3 Indian soldiers killed in border clash with China

The Indian army said Tuesday that three of its personnel were killed in a border skirmish with Chinese troops, the first deadly clash along the two Asian giants’ disputed frontier in nearly half a century.

The standoff in the remote Galwan River valley marked a significant and worrying turn in a weeks-long standoff along the 2,500-mile border, where thousands of troops from the two countries have been deployed over punishing Himalayan terrain.

The Indian army said that two soldiers and an officer were killed in “a violent face-off” and that the Chinese army had suffered casualties, too. It was not immediately clear how the three Indians died.

China blamed Indian troops for crossing the border in breach of a truce. India did not comment on what caused the confrontation, but signaled that it was trying to avoid further escalation with China’s much more powerful army.

“Senior military officials of the two sides are currently meeting at the venue to defuse the situation,” a statement from the Indian army said.

In Beijing, foreign affairs ministry spokesman Zhao Lijian told reporters that “Indian troops seriously violated the consensus of the two sides, crossed the border twice and carried out provocative attacks on Chinese personnel.”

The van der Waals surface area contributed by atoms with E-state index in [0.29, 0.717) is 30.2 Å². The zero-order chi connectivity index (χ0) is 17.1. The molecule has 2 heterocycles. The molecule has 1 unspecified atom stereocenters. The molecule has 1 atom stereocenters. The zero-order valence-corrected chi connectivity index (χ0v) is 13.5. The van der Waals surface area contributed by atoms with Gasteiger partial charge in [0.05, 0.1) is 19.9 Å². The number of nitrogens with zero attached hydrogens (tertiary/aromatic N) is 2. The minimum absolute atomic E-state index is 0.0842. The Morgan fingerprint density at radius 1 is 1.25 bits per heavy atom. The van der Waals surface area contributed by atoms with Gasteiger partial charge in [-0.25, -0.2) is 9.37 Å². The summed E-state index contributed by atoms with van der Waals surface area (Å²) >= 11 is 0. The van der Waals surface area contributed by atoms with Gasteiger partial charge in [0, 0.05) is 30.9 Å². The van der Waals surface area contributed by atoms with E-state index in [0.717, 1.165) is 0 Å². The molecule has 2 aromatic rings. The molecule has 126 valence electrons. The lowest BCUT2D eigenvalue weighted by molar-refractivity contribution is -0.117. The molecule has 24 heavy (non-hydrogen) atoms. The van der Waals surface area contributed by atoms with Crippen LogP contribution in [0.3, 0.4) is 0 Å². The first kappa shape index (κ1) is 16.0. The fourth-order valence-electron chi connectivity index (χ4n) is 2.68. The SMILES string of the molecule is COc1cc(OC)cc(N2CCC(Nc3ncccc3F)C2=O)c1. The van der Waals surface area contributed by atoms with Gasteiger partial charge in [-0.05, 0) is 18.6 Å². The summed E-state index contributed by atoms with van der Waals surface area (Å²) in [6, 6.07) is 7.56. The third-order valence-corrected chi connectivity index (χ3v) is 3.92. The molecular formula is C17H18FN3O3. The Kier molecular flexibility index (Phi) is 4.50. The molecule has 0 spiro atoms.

It was the first time since an Indian patrol was ambushed by Chinese troops in 1975, in the mountainous Indian state of Arunachal Pradesh, that a border clash between the two nuclear-armed nations had resulted in fatalities.

The violence also reflected China’s willingness — under the ever-more muscular leadership of President Xi Jinping — to defend or assert territorial claims while its regional neighbors are busy battling the coronavirus, which was first detected in the Chinese city of Wuhan last year and has spread around the world.

Claiming to have squashed the virus through draconian control measures, Beijing has denounced international efforts to investigate the origins of the outbreak and continued its aggressive naval buildup in the disputed South China Sea.

“China truly doesn’t want to have conflict with India, but is also unafraid of conflict with India,” Hu Xijin, editor of the nationalist tabloid Global Times, wrote Tuesday on Weibo, a Chinese social media site.

“Hope India remains self-aware and doesn’t forget the lessons of history. There are no possible benefits to themselves or to the region if they provoke more conflict at the China-India border. Hope they don’t seek further lessons from China,” Hu wrote.